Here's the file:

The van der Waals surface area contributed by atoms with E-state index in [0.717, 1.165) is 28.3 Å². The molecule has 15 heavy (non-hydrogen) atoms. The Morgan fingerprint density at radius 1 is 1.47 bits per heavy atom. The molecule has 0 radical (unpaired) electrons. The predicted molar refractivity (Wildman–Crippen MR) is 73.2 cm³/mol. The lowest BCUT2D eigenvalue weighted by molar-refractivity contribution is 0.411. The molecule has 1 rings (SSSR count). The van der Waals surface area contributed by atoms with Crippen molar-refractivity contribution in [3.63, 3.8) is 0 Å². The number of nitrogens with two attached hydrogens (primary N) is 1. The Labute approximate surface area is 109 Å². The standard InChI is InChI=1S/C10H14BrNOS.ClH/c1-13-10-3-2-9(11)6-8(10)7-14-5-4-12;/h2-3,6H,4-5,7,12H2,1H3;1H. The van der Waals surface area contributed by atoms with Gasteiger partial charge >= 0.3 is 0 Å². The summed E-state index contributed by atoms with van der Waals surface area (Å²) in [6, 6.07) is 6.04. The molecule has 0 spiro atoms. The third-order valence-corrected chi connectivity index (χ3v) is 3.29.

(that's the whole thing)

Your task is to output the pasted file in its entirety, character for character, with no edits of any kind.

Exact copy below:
The van der Waals surface area contributed by atoms with E-state index in [0.717, 1.165) is 28.3 Å². The molecule has 15 heavy (non-hydrogen) atoms. The Morgan fingerprint density at radius 1 is 1.47 bits per heavy atom. The molecule has 0 radical (unpaired) electrons. The predicted molar refractivity (Wildman–Crippen MR) is 73.2 cm³/mol. The lowest BCUT2D eigenvalue weighted by molar-refractivity contribution is 0.411. The molecule has 1 rings (SSSR count). The van der Waals surface area contributed by atoms with Crippen molar-refractivity contribution in [3.63, 3.8) is 0 Å². The number of nitrogens with two attached hydrogens (primary N) is 1. The Labute approximate surface area is 109 Å². The standard InChI is InChI=1S/C10H14BrNOS.ClH/c1-13-10-3-2-9(11)6-8(10)7-14-5-4-12;/h2-3,6H,4-5,7,12H2,1H3;1H. The van der Waals surface area contributed by atoms with Gasteiger partial charge >= 0.3 is 0 Å². The summed E-state index contributed by atoms with van der Waals surface area (Å²) in [6, 6.07) is 6.04. The molecule has 0 spiro atoms. The third-order valence-corrected chi connectivity index (χ3v) is 3.29.